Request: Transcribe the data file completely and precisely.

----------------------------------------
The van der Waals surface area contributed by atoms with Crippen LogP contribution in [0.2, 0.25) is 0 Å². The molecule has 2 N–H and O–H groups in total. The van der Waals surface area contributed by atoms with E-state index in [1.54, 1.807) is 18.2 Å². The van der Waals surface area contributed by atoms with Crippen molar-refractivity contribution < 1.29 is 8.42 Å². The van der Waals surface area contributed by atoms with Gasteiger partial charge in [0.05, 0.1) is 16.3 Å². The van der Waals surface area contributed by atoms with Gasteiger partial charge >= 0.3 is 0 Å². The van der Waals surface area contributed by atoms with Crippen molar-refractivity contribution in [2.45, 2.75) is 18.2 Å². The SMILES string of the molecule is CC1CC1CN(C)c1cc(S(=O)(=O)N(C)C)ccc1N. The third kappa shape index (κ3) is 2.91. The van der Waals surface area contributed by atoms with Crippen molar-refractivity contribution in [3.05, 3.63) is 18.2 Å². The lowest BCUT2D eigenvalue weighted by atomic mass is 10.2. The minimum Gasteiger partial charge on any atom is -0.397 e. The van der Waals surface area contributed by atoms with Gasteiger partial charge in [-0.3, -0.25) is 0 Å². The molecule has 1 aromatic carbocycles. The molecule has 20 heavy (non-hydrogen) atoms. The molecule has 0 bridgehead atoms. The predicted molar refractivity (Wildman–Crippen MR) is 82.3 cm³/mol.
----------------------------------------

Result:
The van der Waals surface area contributed by atoms with Crippen LogP contribution in [0.2, 0.25) is 0 Å². The molecule has 2 N–H and O–H groups in total. The van der Waals surface area contributed by atoms with E-state index in [1.54, 1.807) is 18.2 Å². The van der Waals surface area contributed by atoms with Crippen molar-refractivity contribution < 1.29 is 8.42 Å². The van der Waals surface area contributed by atoms with Gasteiger partial charge in [0.05, 0.1) is 16.3 Å². The van der Waals surface area contributed by atoms with Gasteiger partial charge >= 0.3 is 0 Å². The van der Waals surface area contributed by atoms with Crippen molar-refractivity contribution in [2.45, 2.75) is 18.2 Å². The SMILES string of the molecule is CC1CC1CN(C)c1cc(S(=O)(=O)N(C)C)ccc1N. The third kappa shape index (κ3) is 2.91. The van der Waals surface area contributed by atoms with Crippen molar-refractivity contribution in [3.05, 3.63) is 18.2 Å². The lowest BCUT2D eigenvalue weighted by atomic mass is 10.2. The minimum Gasteiger partial charge on any atom is -0.397 e. The van der Waals surface area contributed by atoms with Gasteiger partial charge in [-0.3, -0.25) is 0 Å². The molecule has 1 aromatic carbocycles. The molecule has 20 heavy (non-hydrogen) atoms. The molecule has 0 bridgehead atoms. The predicted molar refractivity (Wildman–Crippen MR) is 82.3 cm³/mol.